Piping Plover, Charadrius melodus, Myer's Point Park, Lansing, Tompkins Co., New York, 16 September 2001.
These pictures were taken by my son Jay and me with an Olympus D-450 digital camera through my Swarovski HD-80 spotting scope.
All photos © Kevin J. McGowan
Jay and I just happened to stop and check Myer's Point on our way back home from the annual meeting of the Federation of New York State Bird Clubs. We were unaware that the Birding Club at Cornell had already found this bird the previous day. We were looking for Sanderlings, and I thought I had one, based on back color. Then I realized that it was a plover! I immediately turned and ran back to the car to get the scope and Jay instantly instantly whipped his digital camera from its "holster" and began taking pictures through his binoculars.
I once saw a very pale Semipalmated Plover in New Jersey that looked extremely like a Piping Plover. Despite the pale sand-colored back, it was recognizable as Semipal by its extensive black mask. Ever since that time I've been cautious about jumping to the conclusion that a pale, round-headed little plover is always a Piping. We spent a little while with this bird making sure of the species ID, and were confident that indeed it was a Piping based on the incomplete breast band, facial pattern, and the white uppertail that contrasted with the back color when the bird flew. The toes were only very slightly palmated as well.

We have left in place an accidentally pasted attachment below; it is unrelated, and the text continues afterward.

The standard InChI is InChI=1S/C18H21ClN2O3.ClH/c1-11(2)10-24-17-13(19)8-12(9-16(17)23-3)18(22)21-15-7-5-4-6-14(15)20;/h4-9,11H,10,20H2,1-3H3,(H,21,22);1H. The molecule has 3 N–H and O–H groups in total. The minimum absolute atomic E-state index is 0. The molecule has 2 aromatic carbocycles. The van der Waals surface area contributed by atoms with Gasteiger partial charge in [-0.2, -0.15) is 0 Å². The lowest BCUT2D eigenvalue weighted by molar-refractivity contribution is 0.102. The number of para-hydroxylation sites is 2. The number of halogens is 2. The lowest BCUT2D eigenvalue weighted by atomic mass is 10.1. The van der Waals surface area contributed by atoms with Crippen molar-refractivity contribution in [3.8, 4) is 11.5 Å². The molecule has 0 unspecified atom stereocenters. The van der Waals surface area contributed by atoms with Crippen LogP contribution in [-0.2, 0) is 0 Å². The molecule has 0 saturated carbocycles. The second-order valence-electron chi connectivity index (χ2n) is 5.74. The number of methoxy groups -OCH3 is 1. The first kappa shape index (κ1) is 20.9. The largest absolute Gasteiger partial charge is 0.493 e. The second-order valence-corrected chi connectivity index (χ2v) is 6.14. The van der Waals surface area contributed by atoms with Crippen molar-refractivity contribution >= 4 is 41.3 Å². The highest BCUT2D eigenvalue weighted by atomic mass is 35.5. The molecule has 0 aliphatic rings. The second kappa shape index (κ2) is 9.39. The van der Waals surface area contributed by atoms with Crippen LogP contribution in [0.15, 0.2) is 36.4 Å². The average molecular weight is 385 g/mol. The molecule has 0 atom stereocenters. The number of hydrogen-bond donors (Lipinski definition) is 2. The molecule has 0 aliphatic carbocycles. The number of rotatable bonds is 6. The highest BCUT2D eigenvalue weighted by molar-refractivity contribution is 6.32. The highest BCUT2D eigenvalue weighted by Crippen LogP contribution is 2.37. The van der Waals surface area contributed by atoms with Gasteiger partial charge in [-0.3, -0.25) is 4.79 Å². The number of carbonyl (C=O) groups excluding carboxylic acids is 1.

I first thought it was a juvenile bird because of the ringed effect of many of the feathers, but I have since decided that it is probably an adult bird in full basic (non-breeding) plumage. I believe that a juvenile would have much more of a ringed look from larger buffy tips on the back feathers, especially on the upper back.
Notice how different the white collar on the back of the neck can look depending on the posture of the bird.
At one point we thought the bird was banded with a dark green band on the right foot, as can be seen in this picture.
Apparently, though, it was just a piece of vegetation stuck to the leg, which could be determined when it turned slightly.
For comparison, here is a juvenile Semipalmated Plover seen at Myer's Point on 5 September 2000.
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